Thursday, October 18, 2012

AS SEEN ON TV: BARBIE BATCHELOR


BARBIE BATCHELOR

AS SEEN IN:
'The Jewel In The Crown'

CREATED BY:
Paul Scott

PORTRAYED BY:
Dame Peggy Ashcroft

TV DIMENSION:
Earth Prime-Time

'The Jewel In The Crown' was the umbrella title for this adaptation of Paul Scott's four novels in the "Raj Quartet". Barbie Batchelor's story comes mostly from "The Towers Of Silence".

From Wikipedia:
"The Towers of Silence" is the 1971 novel by Paul Scott that continues his Raj Quartet. It gets its title from the Parsi Towers of Silence where the bodies of the dead are left to be picked clean by vultures. The novel is set in the British Raj of 1940s India. It follows on from the storyline in the "The Day of the Scorpion".

Miss Batchelor is a retired missionary schoolteacher who lives with Mabel Layton at Rose Cottage. Barbie is a simple, down-to-earth woman, who believes strongly in her god and in egalitarian Christianity and has clear ideas about right and wrong. She is troubled that in all her years of missionary work, she was not very successful in converting the children in her charge to Christianity ("How many of them did I bring to God?" she asks herself.) Above all, Barbie wants to be useful and to have a role in the society in which she lives.

Barbie is haunted by the suicide of her friend and former colleague, Edwina Crane, who in "The Jewel and the Crown" witnessed a brutal murder during rioting "on the road to Dibrapur."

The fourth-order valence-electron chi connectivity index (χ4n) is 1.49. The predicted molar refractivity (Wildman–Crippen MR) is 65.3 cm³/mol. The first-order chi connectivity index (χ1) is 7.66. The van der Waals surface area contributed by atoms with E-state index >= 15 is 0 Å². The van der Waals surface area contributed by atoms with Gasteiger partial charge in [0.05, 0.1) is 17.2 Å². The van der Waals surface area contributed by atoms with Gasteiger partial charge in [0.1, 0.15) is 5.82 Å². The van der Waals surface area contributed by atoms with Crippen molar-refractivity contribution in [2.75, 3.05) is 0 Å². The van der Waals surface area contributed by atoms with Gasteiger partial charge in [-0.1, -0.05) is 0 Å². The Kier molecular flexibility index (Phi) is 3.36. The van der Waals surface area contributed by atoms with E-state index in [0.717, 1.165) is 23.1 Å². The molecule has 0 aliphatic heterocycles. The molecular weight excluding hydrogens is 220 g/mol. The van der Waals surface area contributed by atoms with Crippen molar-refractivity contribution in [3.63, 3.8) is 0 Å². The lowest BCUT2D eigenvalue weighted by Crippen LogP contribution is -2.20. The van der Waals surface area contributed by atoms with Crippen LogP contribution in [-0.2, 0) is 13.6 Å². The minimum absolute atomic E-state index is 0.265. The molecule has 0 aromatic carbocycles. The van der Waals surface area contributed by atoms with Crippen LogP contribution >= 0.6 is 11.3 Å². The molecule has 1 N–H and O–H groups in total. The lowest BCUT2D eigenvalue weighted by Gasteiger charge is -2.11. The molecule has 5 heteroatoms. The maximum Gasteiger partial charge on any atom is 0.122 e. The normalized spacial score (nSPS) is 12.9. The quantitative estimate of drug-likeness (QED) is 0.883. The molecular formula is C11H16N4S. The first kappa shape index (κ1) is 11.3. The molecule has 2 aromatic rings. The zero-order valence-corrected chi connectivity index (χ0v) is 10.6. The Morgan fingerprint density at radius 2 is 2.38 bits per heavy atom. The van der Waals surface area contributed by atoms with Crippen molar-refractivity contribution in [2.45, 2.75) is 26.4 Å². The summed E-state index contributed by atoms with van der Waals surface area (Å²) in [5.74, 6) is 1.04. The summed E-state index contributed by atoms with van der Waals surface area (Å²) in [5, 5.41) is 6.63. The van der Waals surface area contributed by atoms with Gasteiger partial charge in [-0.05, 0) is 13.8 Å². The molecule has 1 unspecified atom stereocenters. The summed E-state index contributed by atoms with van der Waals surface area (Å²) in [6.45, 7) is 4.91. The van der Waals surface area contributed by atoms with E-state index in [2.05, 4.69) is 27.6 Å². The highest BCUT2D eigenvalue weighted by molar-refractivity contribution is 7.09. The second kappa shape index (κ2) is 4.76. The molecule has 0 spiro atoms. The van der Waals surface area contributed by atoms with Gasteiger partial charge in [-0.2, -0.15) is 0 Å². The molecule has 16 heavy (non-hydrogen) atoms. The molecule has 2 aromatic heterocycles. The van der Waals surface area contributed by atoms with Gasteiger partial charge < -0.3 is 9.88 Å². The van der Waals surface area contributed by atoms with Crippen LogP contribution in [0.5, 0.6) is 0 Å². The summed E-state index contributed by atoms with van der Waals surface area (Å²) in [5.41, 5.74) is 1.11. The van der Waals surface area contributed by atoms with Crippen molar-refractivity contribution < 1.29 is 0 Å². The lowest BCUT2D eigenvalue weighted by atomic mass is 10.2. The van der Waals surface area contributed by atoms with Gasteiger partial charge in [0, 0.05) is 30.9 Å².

Barbie comes from a working-class background, and this — as well as her taking up space in Rose Cottage — causes Mildred Layton to resent her. Barbie's egalitarian attitudes, based on her communal Christian beliefs, annoy and exasperate Mildred.

Barbie is a figure of fun for the English elite in Pankot. They mock her and roll their eyes at what they view as her hysterics and spread rumors that she is a lesbian. However, Sarah Layton, especially, and her sister, Susan, have affection for her.

She talks a lot and fondly remembers her father, a drinker from Camberwell with a joy for life.

The author uses Barbie and other characters to show how India changes Europeans until they no longer resemble those they left behind. Barbie speaks fluent Hindi and is perhaps more Indian than British.